I found a recent article over on SupplyChainBrain on Five Fearless Visions of the Future very entertaining, and not just because I found a few of the predictions to be out of left field, but because some were not really predictions at all … as the predictions were simply describing the current state of affairs.
Consider the following:
- The cloud is upon us.
The “cloud” has been hovering over us for a few years now. There’s been a strong movement to SaaS for the last five years. When even companies like Ariba buy SaaS players and start converting all their legacy systems to SaaS, you know its time has come.
- Companies that blindly outsourced their manufacturing to Asia will start bringing some of that capability back to the U.S.
Already happening. I’ve been reading articles all year about companies that are pulling manufacturing back to North America, and not just Mexico. Area Development had a good article back in January. Yes, there are still more companies on the outsourcing bandwagon than off it, but it’s already started. Outsourcing will continue, but not for items with high shipment costs or low production costs where it makes more sense to produce them locally. Also, we’ll start to see more service outsourcing. With goods, you have to deal with ever-increasing shipment costs, but with services, it’s just the cost of the pipe that carries the bandwidth.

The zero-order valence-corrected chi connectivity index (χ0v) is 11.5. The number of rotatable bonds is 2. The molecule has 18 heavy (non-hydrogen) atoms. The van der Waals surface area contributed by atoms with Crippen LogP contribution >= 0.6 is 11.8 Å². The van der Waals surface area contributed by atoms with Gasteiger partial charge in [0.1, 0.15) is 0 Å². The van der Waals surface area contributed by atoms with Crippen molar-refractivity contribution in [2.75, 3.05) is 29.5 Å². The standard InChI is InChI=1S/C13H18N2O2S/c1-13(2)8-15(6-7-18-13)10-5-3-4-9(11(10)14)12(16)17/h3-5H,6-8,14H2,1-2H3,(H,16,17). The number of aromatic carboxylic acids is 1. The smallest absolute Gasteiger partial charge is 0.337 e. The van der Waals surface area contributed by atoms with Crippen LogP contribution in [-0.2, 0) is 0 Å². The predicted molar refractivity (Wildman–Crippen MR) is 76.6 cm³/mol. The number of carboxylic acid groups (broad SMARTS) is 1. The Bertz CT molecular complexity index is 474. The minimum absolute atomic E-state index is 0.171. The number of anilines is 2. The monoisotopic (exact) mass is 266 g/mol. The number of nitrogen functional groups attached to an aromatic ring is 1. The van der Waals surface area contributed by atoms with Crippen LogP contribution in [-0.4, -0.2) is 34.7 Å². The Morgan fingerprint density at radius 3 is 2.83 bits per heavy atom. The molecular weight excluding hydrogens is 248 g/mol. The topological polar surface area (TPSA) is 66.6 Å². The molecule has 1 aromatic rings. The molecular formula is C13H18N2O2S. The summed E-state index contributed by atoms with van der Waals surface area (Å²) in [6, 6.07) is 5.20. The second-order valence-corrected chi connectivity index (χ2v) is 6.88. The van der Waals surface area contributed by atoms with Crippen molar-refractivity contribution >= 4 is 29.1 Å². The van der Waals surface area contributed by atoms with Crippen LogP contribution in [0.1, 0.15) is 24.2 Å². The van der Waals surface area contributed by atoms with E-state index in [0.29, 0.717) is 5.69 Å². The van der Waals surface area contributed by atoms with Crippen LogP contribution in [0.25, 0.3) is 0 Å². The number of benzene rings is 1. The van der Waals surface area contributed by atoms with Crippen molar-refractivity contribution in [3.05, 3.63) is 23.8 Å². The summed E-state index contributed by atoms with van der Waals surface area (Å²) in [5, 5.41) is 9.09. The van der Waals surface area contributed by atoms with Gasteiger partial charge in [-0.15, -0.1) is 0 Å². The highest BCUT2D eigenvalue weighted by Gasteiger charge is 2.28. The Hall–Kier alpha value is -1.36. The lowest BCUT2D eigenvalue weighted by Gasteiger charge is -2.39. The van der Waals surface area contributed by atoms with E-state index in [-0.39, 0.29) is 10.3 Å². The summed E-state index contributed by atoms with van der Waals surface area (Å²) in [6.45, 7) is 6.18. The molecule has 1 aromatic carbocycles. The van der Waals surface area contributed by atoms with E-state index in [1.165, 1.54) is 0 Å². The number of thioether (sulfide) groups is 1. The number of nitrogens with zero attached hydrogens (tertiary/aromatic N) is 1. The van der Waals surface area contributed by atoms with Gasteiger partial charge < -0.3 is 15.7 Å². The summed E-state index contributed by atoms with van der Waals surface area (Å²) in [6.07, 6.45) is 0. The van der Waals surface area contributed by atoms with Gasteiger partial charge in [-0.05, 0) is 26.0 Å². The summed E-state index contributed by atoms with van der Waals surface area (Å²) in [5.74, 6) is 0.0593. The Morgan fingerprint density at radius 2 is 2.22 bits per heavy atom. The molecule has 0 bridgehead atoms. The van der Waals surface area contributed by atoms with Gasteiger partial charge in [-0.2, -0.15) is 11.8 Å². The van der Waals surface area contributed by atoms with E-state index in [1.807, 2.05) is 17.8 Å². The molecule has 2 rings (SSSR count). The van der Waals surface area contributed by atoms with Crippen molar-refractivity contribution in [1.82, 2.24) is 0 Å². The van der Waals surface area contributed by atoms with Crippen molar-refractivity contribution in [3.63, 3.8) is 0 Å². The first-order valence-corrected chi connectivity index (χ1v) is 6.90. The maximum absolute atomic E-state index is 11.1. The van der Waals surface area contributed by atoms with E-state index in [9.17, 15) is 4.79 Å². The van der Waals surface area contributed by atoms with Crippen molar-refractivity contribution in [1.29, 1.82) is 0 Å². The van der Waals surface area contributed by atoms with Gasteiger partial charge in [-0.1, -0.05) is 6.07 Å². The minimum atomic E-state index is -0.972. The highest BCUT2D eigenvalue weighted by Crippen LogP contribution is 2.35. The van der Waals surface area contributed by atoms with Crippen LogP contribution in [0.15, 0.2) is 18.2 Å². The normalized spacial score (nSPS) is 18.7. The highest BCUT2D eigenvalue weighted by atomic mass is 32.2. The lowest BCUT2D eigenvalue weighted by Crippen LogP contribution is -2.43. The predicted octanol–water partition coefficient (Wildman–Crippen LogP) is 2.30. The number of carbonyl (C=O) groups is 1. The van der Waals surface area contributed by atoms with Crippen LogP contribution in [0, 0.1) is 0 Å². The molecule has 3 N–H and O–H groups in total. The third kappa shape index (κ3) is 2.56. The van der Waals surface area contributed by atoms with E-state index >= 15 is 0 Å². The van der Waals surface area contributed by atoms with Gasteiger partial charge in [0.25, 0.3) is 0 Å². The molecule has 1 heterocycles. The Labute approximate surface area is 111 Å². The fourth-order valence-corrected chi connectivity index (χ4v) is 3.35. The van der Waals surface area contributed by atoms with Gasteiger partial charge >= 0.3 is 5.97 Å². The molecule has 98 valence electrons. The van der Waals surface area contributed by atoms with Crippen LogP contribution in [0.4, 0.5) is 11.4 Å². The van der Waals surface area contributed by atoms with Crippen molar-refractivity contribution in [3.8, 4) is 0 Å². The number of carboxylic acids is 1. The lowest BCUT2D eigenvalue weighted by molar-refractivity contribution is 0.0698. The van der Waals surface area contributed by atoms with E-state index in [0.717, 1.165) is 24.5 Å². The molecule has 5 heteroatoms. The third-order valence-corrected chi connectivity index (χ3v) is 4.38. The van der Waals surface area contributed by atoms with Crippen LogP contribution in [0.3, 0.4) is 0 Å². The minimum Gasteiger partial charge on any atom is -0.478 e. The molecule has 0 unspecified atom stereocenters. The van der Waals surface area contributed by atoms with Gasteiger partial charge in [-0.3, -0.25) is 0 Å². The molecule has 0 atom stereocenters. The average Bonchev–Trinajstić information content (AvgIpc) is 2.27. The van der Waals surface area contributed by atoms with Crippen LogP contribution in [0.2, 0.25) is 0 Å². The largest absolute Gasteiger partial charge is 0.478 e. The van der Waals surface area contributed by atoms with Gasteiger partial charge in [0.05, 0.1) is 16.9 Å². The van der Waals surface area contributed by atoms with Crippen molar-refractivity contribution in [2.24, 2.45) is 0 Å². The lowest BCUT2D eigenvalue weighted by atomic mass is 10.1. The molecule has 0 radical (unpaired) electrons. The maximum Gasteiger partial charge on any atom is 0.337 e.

- We are in the midst of a transition to electronic software delivery.
This was my favourite as you’d pretty much have to be Rip Van Winkle to come up with this one. When was the last time you bought software that came in a box? That wasn’t out-dated the minute the CD was burnt? If this were 2000, it would almost be timely. But this is 2010!
When you get right down to it, the only good prediction that wasn’t either already happen or mostly obvious to anyone knee-deep in supply chain was Jim Miller’s (of Google) prediction that Fifteen years from now, the world will realize that China is not the juggernaut that we make [it] out to be. The nation faces a number of systemic problems, including the prospect of the mother of all real estate bubbles. Here, here! They won’t be #1 GDP for another 2 decades, and then they’re going to have to face all the problems the US has faced since WWII. They’ll always be a major player, but they won’t be the only one.